Yet he and Janice and the kids had been safe. They’d loaded up the SUV, headed north for sleepy little Babbitt, where there was nothing for the invaders to waste their “kinetic bombardments” upon. Where they’d known Jake and Suzanne’s farmhouse would stand empty. Indeed, his greatest fear had been that they’d find someone else already squatting on the family farm, but civilization hadn’t gone into the crapper that quickly. Not then.
Jacqueline coughed wetly behind him again, and he clenched his jaw tighter, feeling the cold closing in, staring into the flames as they crackled against the hateful dark.
Jake and Suzanne’s family garden had helped a lot over the summer, and he and Janice had preserved what they could. Neither of them had known a thing about canning, but they’d dragged out Suzanne’s canning supplies, chased down instructions on the Internet, and printed them out while they still had electricity (and before the Puppies took out the Net), and they’d managed to put up a lot of food. Or it had seemed like a lot, just looking at it in the pantry. Until he’d thought about feeding a family of seven through a Minnesota winter.
Yet they could’ve made it. He knew they could have. Babbitt was still a functional town, its mayor and city council had managed—somehow—to hold their community together, and if they hadn’t been delighted to see strangers, neither had they tried to turn them away. Besides, he hadn’t been a stranger. Not really. And Douglas and Carla Jackson had spoken for them—Carla had been Suzanne’s sister, and Freymark had known her since he was nine, visiting his aunt and uncle in Babbitt—and helped the Freymarks settle in at the farm. And there were still deer to eke out their food supplies, and there were always fish in Birch Lake. And so he’d been able to tell himself that whatever happened to the rest of the world, his family would make it.
Until three weeks ago, anyway.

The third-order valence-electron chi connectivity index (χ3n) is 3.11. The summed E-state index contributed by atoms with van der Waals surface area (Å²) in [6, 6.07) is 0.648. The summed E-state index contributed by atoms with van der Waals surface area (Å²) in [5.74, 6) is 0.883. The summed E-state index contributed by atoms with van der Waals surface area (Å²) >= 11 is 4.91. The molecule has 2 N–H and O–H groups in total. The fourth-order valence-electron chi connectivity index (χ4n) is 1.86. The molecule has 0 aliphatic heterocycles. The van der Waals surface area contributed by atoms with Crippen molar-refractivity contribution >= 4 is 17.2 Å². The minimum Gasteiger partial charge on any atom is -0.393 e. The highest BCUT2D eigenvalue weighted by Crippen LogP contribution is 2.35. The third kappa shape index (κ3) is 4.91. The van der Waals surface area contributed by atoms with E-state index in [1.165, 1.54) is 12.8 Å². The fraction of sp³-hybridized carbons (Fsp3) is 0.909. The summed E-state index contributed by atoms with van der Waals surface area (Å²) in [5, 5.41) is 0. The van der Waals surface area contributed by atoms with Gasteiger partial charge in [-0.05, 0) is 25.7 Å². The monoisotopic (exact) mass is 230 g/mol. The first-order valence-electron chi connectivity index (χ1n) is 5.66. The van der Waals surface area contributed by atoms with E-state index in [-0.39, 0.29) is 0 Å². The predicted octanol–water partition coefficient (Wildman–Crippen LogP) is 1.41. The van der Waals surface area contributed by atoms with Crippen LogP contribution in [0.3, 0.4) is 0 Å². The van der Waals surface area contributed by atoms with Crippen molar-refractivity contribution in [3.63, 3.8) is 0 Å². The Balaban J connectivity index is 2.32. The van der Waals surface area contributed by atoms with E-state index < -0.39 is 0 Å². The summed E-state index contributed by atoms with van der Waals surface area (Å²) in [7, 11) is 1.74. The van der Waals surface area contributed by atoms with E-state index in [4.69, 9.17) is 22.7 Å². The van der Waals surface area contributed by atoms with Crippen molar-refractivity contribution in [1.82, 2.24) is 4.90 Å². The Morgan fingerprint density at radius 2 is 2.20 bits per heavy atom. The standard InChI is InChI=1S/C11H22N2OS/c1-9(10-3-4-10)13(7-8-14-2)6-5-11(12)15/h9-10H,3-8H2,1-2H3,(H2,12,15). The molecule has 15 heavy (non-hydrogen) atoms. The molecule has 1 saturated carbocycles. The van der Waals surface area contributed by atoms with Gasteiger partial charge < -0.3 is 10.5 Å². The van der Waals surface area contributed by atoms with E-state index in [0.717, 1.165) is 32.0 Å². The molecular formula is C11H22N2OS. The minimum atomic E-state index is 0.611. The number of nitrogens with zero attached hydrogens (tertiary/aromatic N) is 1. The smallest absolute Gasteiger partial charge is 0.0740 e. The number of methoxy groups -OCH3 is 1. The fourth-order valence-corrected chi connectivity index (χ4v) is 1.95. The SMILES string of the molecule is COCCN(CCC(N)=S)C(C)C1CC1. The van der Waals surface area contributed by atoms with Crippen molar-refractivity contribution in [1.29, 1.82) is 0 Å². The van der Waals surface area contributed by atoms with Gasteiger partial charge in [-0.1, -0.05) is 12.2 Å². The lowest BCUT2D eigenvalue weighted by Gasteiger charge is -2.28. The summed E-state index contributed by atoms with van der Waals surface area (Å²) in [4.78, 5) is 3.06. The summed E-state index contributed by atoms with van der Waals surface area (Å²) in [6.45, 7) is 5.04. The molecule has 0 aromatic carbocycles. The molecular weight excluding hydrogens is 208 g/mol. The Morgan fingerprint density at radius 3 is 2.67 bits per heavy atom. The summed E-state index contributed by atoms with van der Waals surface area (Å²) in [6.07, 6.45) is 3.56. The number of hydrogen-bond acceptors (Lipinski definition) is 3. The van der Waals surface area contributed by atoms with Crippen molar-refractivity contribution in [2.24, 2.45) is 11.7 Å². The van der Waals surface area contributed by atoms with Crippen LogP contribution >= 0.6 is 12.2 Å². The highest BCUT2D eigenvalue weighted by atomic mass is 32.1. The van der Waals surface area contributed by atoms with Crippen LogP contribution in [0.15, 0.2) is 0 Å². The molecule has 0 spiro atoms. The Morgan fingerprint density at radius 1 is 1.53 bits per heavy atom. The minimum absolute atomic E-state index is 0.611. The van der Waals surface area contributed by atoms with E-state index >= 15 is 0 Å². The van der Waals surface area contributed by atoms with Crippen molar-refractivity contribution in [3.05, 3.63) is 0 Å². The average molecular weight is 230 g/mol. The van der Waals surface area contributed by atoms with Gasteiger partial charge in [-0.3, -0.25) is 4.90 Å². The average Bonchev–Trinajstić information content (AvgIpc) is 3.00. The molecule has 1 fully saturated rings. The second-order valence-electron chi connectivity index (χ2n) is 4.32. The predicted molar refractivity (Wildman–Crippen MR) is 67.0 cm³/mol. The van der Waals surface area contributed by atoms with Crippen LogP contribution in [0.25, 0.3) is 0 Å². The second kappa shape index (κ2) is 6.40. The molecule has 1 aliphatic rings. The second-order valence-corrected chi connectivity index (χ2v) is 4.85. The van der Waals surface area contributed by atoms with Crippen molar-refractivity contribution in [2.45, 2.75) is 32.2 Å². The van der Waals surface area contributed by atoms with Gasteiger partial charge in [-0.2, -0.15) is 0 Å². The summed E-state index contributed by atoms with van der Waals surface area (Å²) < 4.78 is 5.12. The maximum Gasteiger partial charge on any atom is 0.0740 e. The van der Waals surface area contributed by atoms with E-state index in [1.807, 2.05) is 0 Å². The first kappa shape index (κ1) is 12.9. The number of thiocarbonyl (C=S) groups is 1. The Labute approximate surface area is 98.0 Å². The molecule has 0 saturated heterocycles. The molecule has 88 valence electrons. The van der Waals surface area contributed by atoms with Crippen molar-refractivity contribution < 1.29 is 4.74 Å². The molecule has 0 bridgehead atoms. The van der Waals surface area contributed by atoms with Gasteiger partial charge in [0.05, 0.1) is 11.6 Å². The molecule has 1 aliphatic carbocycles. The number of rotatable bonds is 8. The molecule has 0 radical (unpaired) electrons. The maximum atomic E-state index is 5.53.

There were a lot of things Lewis Freymark would never know, and one of them was why the Puppies had decided to strike Babbitt. The town had never had more than fourteen or fifteen hundred citizens, although it had probably crept higher than that over the summer and early autumn as other refugees filtered in. How it could have posed any kind of threat to star-traveling aliens was more than he could imagine. Maybe it had been a reprisal for something someone had done, or maybe it had been no more than pure viciousness on the Shongairi’s part. He didn’t know, and it didn’t matter anyway.
What did matter was that Babbitt had disappeared into the same horrific fireball which had claimed a seventeen-year-old boy—a boy turning into a man any parent could have been proud of—named Dennis Freymark.
Dennis had taken the SUV to town to trade some of their precious canned food for medicine. The Babbitt Medical Center had continued to serve the town and its froth of refugees, but Mayor Oswald and the city council had collected the stock of Babbitt’s half-dozen pharmacies under lock and key—and armed guard. They probably would have let Dennis have at least some of what he needed, anyway, but it never hurt to contribute a little something to the town’s food stocks in exchange.
Copyright © 2020 by David Weber and Chris Kennedy